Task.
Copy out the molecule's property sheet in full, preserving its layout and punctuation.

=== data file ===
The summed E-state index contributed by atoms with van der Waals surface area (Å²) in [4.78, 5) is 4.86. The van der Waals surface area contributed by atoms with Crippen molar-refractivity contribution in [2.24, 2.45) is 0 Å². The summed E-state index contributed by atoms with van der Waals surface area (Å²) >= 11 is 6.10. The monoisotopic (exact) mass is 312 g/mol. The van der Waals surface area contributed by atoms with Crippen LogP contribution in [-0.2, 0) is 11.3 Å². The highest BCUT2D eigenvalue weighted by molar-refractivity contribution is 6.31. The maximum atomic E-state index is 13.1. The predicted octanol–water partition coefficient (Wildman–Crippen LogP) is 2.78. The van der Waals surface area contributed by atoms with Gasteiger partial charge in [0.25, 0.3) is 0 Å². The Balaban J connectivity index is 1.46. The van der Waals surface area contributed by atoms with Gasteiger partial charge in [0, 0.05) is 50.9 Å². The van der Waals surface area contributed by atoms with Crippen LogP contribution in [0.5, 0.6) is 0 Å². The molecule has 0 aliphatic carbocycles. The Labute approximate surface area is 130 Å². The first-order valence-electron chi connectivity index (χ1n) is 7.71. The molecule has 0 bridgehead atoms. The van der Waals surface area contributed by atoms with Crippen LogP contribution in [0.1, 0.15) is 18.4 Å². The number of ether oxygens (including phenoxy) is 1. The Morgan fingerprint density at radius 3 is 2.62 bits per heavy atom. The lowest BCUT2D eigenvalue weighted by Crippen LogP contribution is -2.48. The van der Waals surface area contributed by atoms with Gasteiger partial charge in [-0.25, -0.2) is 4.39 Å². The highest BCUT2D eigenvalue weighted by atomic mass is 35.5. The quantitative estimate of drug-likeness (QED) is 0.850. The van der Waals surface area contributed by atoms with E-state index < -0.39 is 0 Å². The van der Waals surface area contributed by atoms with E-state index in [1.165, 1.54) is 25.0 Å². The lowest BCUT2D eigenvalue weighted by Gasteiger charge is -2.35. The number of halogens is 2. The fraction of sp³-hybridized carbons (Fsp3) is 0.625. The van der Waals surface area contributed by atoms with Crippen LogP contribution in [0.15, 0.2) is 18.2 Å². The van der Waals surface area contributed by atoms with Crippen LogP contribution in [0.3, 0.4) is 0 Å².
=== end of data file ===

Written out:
The summed E-state index contributed by atoms with van der Waals surface area (Å²) in [4.78, 5) is 4.86. The van der Waals surface area contributed by atoms with Crippen molar-refractivity contribution in [2.24, 2.45) is 0 Å². The summed E-state index contributed by atoms with van der Waals surface area (Å²) >= 11 is 6.10. The monoisotopic (exact) mass is 312 g/mol. The van der Waals surface area contributed by atoms with Crippen LogP contribution in [-0.2, 0) is 11.3 Å². The highest BCUT2D eigenvalue weighted by molar-refractivity contribution is 6.31. The maximum atomic E-state index is 13.1. The predicted octanol–water partition coefficient (Wildman–Crippen LogP) is 2.78. The van der Waals surface area contributed by atoms with Gasteiger partial charge in [0.25, 0.3) is 0 Å². The Balaban J connectivity index is 1.46. The van der Waals surface area contributed by atoms with Gasteiger partial charge in [0, 0.05) is 50.9 Å². The van der Waals surface area contributed by atoms with Crippen LogP contribution in [0.5, 0.6) is 0 Å². The molecule has 0 aliphatic carbocycles. The Labute approximate surface area is 130 Å². The first-order valence-electron chi connectivity index (χ1n) is 7.71. The molecule has 0 bridgehead atoms. The van der Waals surface area contributed by atoms with Crippen LogP contribution in [0.1, 0.15) is 18.4 Å². The number of ether oxygens (including phenoxy) is 1. The Morgan fingerprint density at radius 3 is 2.62 bits per heavy atom. The lowest BCUT2D eigenvalue weighted by Crippen LogP contribution is -2.48. The van der Waals surface area contributed by atoms with Gasteiger partial charge in [-0.25, -0.2) is 4.39 Å². The highest BCUT2D eigenvalue weighted by atomic mass is 35.5. The quantitative estimate of drug-likeness (QED) is 0.850. The van der Waals surface area contributed by atoms with E-state index < -0.39 is 0 Å². The van der Waals surface area contributed by atoms with E-state index in [1.165, 1.54) is 25.0 Å². The lowest BCUT2D eigenvalue weighted by Gasteiger charge is -2.35. The number of halogens is 2. The fraction of sp³-hybridized carbons (Fsp3) is 0.625. The van der Waals surface area contributed by atoms with Crippen LogP contribution in [0.15, 0.2) is 18.2 Å². The van der Waals surface area contributed by atoms with Crippen LogP contribution in [0.3, 0.4) is 0 Å².